2008 AJEV Best Paper Awards Announced
AJEV Best Papers Examine the Role of Metals in Wine and Recovery from Winter Injury of Vines
“Interaction of Sulfur Dioxide, Polyphenols, and Oxygen in a Wine-Model System: Central Role of Iron and Copper” (58:53-60), authored by John C.Danilewicz, has been awarded the best enology paper published in American Journal of Enology and Viticulture in 2007.The best viticulture paper, “Effect of Pruning on Recovery and Productivity of Cold-Injured Merlot Grapevines” (58:351-357), was authored by Markus Keller and Lynn J. Mills and represented work done at Washington State University, Prosser.
Labeling the Danilewicz paper as “elegant and complex,” the ASEV best paper committee noted that it “brings us significantly closer to a full understanding of the role of metals and their oxidative interactions with phenolics and SO2 in wine. Understanding the important roles that copper and iron play in aging reactions has valuable and far-reaching consequences to winemaking and wine quality. This clear treatment of a complex topic, supported by simple but powerful experimental design, provides elegant, concise, and well-substantiated logical results leading to novel and profound conclusions.”
The committee commended the Keller and Mills paper for its excellent mix of straightforward scientific experimentation leading to applicable results for winegrowers in many regions with sporadic or frequent problems with winter frost damage. The research revises some traditional opinions on re-establishing productivity for injured vines and is expected to have strong impact on viticulture and vineyard management practices in cool climates.
Each year the ASEV best paper committee reviews all research articles published in the AJEV and determines one viticulture and one enology paper that reflect outstanding research and a substantial contribution to its field. The 2007/2008 committee was Christian Butzke (chair), professor, Purdue University; David Hastings, winemaker, Kendall-Jackson, Sonoma; George Vierra, enology instructor, Napa Valley College; Steve Vasquez, UCCE viticulture farm advisor, Fresno; and Carmo Vasconcelos, senior scientist, HortResearch, Marlborough, NZ. The authors will receive recognition and a monetary award at the June 2008 ASEV Annual Meeting in Portland, Oregon.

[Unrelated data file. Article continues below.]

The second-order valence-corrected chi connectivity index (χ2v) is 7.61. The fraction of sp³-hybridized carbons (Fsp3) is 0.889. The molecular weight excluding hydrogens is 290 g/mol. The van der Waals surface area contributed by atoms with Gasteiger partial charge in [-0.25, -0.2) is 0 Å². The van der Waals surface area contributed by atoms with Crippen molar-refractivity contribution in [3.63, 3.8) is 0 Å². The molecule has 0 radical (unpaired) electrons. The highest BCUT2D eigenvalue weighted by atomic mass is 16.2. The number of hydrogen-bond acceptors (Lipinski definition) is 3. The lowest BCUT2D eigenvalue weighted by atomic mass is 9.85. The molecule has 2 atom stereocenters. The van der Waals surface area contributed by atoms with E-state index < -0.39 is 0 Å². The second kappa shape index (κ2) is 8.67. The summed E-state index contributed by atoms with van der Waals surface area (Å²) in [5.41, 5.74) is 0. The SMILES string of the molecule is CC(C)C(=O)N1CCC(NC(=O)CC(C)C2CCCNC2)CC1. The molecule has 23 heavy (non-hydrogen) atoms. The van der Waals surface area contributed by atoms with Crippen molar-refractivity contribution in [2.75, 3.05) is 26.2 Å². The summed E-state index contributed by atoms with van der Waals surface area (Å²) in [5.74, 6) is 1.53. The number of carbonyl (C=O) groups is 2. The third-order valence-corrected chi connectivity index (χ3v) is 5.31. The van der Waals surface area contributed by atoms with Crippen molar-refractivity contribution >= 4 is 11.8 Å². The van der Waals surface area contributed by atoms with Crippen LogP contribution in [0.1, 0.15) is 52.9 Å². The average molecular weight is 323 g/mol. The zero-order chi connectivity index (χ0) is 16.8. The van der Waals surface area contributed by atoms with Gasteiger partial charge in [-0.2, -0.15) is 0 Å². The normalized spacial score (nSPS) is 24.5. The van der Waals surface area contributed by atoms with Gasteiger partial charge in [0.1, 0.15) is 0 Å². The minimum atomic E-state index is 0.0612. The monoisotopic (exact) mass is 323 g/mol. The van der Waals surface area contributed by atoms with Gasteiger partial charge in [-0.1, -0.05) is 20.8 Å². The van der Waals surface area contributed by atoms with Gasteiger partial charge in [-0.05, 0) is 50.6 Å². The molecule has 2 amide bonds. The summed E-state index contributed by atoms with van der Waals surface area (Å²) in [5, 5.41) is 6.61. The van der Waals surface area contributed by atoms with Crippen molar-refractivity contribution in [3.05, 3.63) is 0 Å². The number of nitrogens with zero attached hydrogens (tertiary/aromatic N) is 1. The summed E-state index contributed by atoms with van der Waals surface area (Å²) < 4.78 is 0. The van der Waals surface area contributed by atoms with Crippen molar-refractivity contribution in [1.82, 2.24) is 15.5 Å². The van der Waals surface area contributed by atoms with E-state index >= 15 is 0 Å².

Other articles that received praise from the committee included “Use of GPS and GIS for Elucidation of the Basis for Terroir: Spatial Variation in an Ontario Riesling Vineyard,” by Reynolds et al. (58:145-162). Noting that the word terroir is so misused, the committee commented that “it is refreshing to see an attempt to rigorously bring real meaning to the word. The paper demonstrates the complexity of the topic and how much additional scientifically valid work needs to be done to separate myth from actual.”
In addition, “Functional Analyses of the Malolactic Wine Yeast ML01” by Husnik et al. (58:42-52) and “Yeast Strain and Nitrogen Supplementation: Dynamics of Volatile Ester Production in Chardonnay Juice Fermentations” by Miller et al. (58:470-483) were commended for offering ideas for pilot experiments at wineries that can be tested under each unique environment.
Both best papers are currently highlighted on the ajevonline website and are freely available.